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  1. #1
    Ultimate Member J1mmy's Avatar
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    Considering a Netbook

    I am soon going to make the decision to sell my HP TX2500 laptop, and invest into something more suited for my purposes.

    I'm considering these netbooks because all I want to do with it really is emailing, word processing (but require most office applications), web browsing, music.

    I've lost track since the Asus Eee came out, and I know that HP also have one as well that looks quite convincing. So, I need advise on what brand to get, and more importantly, what operating system. Some HP's come with MS OS's but what about the Linux OS on these machines - can they accommodate my requirements as I've mentioned?

  2. #2
    I Void Warranties KarmaKiller's Avatar
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    That's the linux OS it has. It comes with most office apps you'll need.

    EDIT:
    Should also mention that you can unlock the Eee's from "easy mode" into full desktop mode, where it gives you a full blown KDE desktop. It's simple to do, there are tons of guides that explain it.
    Last edited by KarmaKiller; April 4th, 2009 at 10:46 PM.
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  3. #3
    Ultimate Member thephilosophizer's Avatar
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    Ok, so I just got my wife one of these. It's an asus (I don't think in my right mind that I could recommend anything else) a 1000he I think (either way, the newest 10" version, 160gb hdd and xp). The thing is pretty nice. She has office 07 pro, and can even use access and power point without any trouble (upgraded the ram though).
    Drawbacks: small right shift key drives me nuts (has the nice sony/mac style raised keys though). Also has a small screen (used to 24" and 13.3") and it is slow as hell. Now slow don't matter so much for web and simple word shit. But from my rig to the asus it drives me nuts. My lappy is a mac (it was her's too but the asus was "cute" and small, also, who can argue against 9 hours battery, my phone can't match that, tmobile g1).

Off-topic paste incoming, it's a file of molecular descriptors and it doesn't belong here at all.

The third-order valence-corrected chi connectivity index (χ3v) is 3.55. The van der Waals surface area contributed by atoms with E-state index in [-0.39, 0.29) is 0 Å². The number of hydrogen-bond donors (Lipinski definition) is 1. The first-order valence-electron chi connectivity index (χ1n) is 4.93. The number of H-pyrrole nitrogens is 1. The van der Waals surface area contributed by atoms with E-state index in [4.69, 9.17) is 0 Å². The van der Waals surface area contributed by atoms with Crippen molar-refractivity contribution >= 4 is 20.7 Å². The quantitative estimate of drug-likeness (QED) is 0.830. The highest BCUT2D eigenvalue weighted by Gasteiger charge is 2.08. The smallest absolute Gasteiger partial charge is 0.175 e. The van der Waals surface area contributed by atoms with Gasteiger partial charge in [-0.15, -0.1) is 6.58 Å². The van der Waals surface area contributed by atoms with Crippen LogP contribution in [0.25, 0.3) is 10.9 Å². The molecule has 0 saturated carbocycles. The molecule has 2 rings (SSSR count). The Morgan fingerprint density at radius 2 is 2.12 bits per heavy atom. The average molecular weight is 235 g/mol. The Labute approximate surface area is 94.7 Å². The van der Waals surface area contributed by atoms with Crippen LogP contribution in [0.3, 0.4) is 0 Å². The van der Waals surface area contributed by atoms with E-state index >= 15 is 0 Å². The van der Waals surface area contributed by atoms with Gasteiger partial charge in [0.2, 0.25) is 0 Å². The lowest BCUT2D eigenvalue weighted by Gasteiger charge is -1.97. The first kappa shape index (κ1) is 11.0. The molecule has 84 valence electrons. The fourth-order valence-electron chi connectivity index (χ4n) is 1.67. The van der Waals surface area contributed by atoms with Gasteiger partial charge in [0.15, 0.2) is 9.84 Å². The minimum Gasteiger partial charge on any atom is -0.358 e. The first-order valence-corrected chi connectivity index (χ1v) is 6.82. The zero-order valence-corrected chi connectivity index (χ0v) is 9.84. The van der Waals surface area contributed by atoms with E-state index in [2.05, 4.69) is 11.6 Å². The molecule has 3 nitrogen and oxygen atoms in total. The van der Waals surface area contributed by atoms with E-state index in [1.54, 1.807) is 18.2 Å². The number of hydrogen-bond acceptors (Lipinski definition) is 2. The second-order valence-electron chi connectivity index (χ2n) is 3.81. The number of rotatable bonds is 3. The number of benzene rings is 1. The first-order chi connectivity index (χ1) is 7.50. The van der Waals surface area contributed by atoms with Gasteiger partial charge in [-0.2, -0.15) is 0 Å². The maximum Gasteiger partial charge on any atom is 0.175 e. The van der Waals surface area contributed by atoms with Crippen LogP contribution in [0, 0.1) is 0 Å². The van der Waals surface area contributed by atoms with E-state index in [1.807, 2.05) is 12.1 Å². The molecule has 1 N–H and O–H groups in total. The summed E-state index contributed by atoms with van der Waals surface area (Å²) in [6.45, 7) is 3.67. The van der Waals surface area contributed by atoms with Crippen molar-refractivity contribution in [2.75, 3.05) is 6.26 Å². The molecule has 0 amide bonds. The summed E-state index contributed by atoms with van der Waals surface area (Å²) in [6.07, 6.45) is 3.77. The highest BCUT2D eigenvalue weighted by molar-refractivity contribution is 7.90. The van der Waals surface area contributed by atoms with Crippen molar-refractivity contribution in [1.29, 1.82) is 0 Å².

Short answer hers does the trick and she loves it, and it was cheap ($350 at the egg), but it is slow, the screen is small, and I would rather write out my excel sheets by hand thanuse it.
    Last edited by thephilosophizer; April 4th, 2009 at 10:53 PM.
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  4. #4
    Ultimate Member cksboy15's Avatar
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    Now slow don't matter so much for web and simple word shit. But from my rig to the asus it drives me nuts.
    Thats how I feel when I get on my wifes computer (she has a 1st gen XP computer which is 1.5 GHz single core amd processor, 256MB memory and such)

  5. #5
    Ultimate Member J1mmy's Avatar
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    Hasn't the Asus been overtaken by various othet netbooks such as the HP and some from Acer? The newer 10-inch ones appear to be running Vista, and some come with an option of XP or Linux (Suse).

    The HP doesn't have that keyboard issue, they've made a 92% keyboard, which is almost the size of a full keyboard and more importantly, it has all the keys in the right place. Their 10inch systems are quite smaller than their rivals.

    I like to use Outlook to manage my 7 mailboxes, not webmail. So, in other words, the closest I can get it to run programs of that of a normal PC, the better.

    What about the OS - should I be wanting Vista, or XP, maybe Linux?

  6. #6
    Ultimate Member cksboy15's Avatar
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    you should probably skip vista unless the netbooks have at least 2 gigs of memory. Linus would probably be faster than XP but linux can take some getting used to.